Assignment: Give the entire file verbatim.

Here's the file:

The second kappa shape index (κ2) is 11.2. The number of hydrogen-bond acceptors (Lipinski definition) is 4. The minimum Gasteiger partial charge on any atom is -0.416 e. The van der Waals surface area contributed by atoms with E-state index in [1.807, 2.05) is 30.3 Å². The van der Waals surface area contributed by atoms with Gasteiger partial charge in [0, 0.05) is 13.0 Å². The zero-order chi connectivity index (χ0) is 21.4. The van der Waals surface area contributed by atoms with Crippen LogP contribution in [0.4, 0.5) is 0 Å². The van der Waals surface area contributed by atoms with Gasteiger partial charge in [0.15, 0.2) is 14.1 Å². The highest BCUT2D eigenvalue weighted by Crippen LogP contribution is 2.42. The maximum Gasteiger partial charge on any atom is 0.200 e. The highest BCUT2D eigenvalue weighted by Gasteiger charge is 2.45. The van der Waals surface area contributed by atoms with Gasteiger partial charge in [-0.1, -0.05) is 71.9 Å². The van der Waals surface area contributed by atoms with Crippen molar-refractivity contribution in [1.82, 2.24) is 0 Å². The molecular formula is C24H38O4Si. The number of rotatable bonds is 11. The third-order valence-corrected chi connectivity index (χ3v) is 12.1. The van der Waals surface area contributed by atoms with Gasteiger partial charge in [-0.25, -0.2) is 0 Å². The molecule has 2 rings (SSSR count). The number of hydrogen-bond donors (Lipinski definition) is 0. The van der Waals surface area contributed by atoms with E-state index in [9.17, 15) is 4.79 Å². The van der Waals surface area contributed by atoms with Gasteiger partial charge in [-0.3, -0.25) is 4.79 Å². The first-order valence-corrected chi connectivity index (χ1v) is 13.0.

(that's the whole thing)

The second kappa shape index (κ2) is 11.2. The number of hydrogen-bond acceptors (Lipinski definition) is 4. The minimum Gasteiger partial charge on any atom is -0.416 e. The van der Waals surface area contributed by atoms with E-state index in [1.807, 2.05) is 30.3 Å². The van der Waals surface area contributed by atoms with Gasteiger partial charge in [0, 0.05) is 13.0 Å². The zero-order chi connectivity index (χ0) is 21.4. The van der Waals surface area contributed by atoms with Crippen LogP contribution in [0.4, 0.5) is 0 Å². The van der Waals surface area contributed by atoms with Gasteiger partial charge in [0.15, 0.2) is 14.1 Å². The highest BCUT2D eigenvalue weighted by Crippen LogP contribution is 2.42. The maximum Gasteiger partial charge on any atom is 0.200 e. The highest BCUT2D eigenvalue weighted by Gasteiger charge is 2.45. The van der Waals surface area contributed by atoms with Gasteiger partial charge in [-0.1, -0.05) is 71.9 Å². The van der Waals surface area contributed by atoms with Crippen molar-refractivity contribution in [1.82, 2.24) is 0 Å². The molecular formula is C24H38O4Si. The number of rotatable bonds is 11. The third-order valence-corrected chi connectivity index (χ3v) is 12.1. The van der Waals surface area contributed by atoms with Gasteiger partial charge in [-0.25, -0.2) is 0 Å². The molecule has 2 rings (SSSR count). The number of hydrogen-bond donors (Lipinski definition) is 0. The van der Waals surface area contributed by atoms with E-state index in [9.17, 15) is 4.79 Å². The van der Waals surface area contributed by atoms with Gasteiger partial charge in [-0.3, -0.25) is 4.79 Å². The first-order valence-corrected chi connectivity index (χ1v) is 13.0.